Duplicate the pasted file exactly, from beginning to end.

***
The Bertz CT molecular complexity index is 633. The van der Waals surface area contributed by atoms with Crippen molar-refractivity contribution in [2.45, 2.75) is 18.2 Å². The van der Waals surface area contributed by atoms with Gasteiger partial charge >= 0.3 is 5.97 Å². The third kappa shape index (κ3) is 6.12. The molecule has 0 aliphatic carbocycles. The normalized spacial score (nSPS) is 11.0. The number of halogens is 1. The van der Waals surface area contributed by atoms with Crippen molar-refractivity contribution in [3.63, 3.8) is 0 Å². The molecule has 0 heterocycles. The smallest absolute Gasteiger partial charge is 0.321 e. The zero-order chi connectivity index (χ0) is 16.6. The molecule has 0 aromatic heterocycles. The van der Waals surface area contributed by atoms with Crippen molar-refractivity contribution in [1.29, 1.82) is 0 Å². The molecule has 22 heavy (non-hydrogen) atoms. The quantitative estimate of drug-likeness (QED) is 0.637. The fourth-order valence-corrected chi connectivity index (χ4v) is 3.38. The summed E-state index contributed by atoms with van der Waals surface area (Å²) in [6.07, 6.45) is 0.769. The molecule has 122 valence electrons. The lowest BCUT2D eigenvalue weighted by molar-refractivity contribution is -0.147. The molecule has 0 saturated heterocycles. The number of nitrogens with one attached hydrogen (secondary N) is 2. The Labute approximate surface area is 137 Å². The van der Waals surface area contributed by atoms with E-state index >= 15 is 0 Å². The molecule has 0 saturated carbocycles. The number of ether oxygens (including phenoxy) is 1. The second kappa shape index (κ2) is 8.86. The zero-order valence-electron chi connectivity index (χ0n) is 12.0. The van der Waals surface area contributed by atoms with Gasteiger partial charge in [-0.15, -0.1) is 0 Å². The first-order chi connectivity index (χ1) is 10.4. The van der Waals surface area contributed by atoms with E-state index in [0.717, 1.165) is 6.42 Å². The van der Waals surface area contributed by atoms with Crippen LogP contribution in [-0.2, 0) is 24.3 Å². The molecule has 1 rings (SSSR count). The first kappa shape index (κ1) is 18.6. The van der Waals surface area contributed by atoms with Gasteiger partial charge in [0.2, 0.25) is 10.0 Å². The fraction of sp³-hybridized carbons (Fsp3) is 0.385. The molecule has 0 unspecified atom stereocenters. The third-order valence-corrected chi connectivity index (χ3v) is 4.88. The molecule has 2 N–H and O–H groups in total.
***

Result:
The Bertz CT molecular complexity index is 633. The van der Waals surface area contributed by atoms with Crippen molar-refractivity contribution in [2.45, 2.75) is 18.2 Å². The van der Waals surface area contributed by atoms with Gasteiger partial charge >= 0.3 is 5.97 Å². The third kappa shape index (κ3) is 6.12. The molecule has 0 aliphatic carbocycles. The normalized spacial score (nSPS) is 11.0. The number of halogens is 1. The van der Waals surface area contributed by atoms with Crippen molar-refractivity contribution in [3.63, 3.8) is 0 Å². The molecule has 0 heterocycles. The smallest absolute Gasteiger partial charge is 0.321 e. The zero-order chi connectivity index (χ0) is 16.6. The molecule has 0 aromatic heterocycles. The van der Waals surface area contributed by atoms with Crippen molar-refractivity contribution in [1.29, 1.82) is 0 Å². The molecule has 22 heavy (non-hydrogen) atoms. The quantitative estimate of drug-likeness (QED) is 0.637. The fourth-order valence-corrected chi connectivity index (χ4v) is 3.38. The summed E-state index contributed by atoms with van der Waals surface area (Å²) in [6.07, 6.45) is 0.769. The molecule has 122 valence electrons. The lowest BCUT2D eigenvalue weighted by molar-refractivity contribution is -0.147. The molecule has 0 saturated heterocycles. The number of nitrogens with one attached hydrogen (secondary N) is 2. The Labute approximate surface area is 137 Å². The van der Waals surface area contributed by atoms with E-state index >= 15 is 0 Å². The molecule has 0 saturated carbocycles. The number of ether oxygens (including phenoxy) is 1. The second kappa shape index (κ2) is 8.86. The zero-order valence-electron chi connectivity index (χ0n) is 12.0. The van der Waals surface area contributed by atoms with Gasteiger partial charge in [-0.15, -0.1) is 0 Å². The first-order chi connectivity index (χ1) is 10.4. The van der Waals surface area contributed by atoms with E-state index in [0.717, 1.165) is 6.42 Å². The van der Waals surface area contributed by atoms with Crippen LogP contribution in [-0.2, 0) is 24.3 Å². The molecule has 1 rings (SSSR count). The first kappa shape index (κ1) is 18.6. The van der Waals surface area contributed by atoms with Gasteiger partial charge in [0.2, 0.25) is 10.0 Å². The fraction of sp³-hybridized carbons (Fsp3) is 0.385. The molecule has 0 unspecified atom stereocenters. The third-order valence-corrected chi connectivity index (χ3v) is 4.88. The molecule has 2 N–H and O–H groups in total.